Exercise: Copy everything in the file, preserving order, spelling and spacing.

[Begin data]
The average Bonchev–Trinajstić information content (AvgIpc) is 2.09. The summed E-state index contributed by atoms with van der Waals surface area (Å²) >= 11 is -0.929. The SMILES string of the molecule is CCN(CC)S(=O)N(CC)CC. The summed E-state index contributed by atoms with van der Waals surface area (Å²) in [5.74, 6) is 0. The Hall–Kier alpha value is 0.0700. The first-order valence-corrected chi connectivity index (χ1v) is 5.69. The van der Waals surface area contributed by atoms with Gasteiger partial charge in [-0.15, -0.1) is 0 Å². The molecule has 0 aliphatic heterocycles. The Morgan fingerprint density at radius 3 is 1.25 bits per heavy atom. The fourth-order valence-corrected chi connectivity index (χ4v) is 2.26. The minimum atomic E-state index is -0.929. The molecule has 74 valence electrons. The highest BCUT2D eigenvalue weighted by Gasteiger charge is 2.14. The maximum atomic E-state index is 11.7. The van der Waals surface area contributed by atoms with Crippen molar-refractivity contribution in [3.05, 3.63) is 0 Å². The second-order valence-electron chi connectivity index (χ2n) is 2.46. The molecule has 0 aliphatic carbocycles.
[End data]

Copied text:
The average Bonchev–Trinajstić information content (AvgIpc) is 2.09. The summed E-state index contributed by atoms with van der Waals surface area (Å²) >= 11 is -0.929. The SMILES string of the molecule is CCN(CC)S(=O)N(CC)CC. The summed E-state index contributed by atoms with van der Waals surface area (Å²) in [5.74, 6) is 0. The Hall–Kier alpha value is 0.0700. The first-order valence-corrected chi connectivity index (χ1v) is 5.69. The van der Waals surface area contributed by atoms with Gasteiger partial charge in [-0.15, -0.1) is 0 Å². The molecule has 0 aliphatic heterocycles. The Morgan fingerprint density at radius 3 is 1.25 bits per heavy atom. The fourth-order valence-corrected chi connectivity index (χ4v) is 2.26. The minimum atomic E-state index is -0.929. The molecule has 74 valence electrons. The highest BCUT2D eigenvalue weighted by Gasteiger charge is 2.14. The maximum atomic E-state index is 11.7. The van der Waals surface area contributed by atoms with Crippen molar-refractivity contribution in [3.05, 3.63) is 0 Å². The second-order valence-electron chi connectivity index (χ2n) is 2.46. The molecule has 0 aliphatic carbocycles.